We remodel our visual odometry module such that it can be used in unseen environments as well. To this end, we take 2 RGB frames from different timesteps and find the relative pose of the glasses at the 2 timesteps.
We utilize the general Structure from Motion pipeline for this purpose starting with finding robust matched correspondences. We use Superpoint (and SuperGlue) for finding reliable correspondences between the 2 image frames. Using these matched correspondences, we find the Essential matrix. The E matrix is now decomposed to find the relative rotation and translation between the 2 frames.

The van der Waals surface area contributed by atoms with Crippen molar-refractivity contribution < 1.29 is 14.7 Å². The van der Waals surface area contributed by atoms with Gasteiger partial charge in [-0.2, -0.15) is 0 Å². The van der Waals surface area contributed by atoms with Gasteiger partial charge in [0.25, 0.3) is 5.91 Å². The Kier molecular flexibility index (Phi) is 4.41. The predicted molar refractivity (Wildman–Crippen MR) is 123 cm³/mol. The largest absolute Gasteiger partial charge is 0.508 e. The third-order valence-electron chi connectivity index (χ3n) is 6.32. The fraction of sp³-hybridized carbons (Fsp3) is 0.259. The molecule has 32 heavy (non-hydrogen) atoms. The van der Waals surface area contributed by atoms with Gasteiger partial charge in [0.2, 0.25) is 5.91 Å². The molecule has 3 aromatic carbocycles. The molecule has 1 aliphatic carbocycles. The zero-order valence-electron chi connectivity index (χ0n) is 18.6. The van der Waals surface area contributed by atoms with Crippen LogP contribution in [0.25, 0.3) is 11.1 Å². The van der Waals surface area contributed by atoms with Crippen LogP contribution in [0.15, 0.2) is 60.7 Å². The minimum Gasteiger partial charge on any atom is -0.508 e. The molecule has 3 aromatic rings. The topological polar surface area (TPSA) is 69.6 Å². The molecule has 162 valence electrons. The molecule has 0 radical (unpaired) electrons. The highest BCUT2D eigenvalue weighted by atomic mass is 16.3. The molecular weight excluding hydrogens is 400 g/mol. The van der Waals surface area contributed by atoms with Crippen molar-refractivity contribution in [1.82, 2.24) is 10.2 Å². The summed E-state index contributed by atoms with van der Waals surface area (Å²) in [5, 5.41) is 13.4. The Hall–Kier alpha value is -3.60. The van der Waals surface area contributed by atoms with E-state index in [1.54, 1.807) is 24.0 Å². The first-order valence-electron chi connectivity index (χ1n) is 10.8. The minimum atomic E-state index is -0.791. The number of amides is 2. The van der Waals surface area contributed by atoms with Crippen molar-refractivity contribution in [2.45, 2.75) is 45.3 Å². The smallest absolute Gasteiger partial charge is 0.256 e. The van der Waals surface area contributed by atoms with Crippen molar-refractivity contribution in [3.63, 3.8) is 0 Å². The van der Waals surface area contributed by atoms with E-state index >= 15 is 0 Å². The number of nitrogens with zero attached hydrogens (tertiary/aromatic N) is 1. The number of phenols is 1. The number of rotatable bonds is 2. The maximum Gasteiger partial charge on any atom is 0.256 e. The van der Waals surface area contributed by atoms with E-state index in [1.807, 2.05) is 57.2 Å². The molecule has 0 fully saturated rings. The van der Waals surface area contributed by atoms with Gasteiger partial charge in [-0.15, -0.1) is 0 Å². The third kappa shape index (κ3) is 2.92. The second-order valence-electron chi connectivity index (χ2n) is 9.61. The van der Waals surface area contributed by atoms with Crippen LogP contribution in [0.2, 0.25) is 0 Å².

We observe that the error in rotation and translation increases with increasing the timestep gap between 2 frames.
We use the IDOL model with extension to 6-D pose instead of 5-D pose to be used with the visual odometry predictions.
We aim to use the visual odometry module only when there is a major drift in the inertial odometry module. We use a classifier for this purpose. The classifier is trained on ground truth poses and the IDOL’s pose predictions using a hyperparameter threshold. The model architecture is a simple 3-layered MLP.
When we combine the VO and IO predictions in a weighted fashion and turn on the camera based on the classifier’s predictions, we are able to get accurate pose predictions with very low power consumption.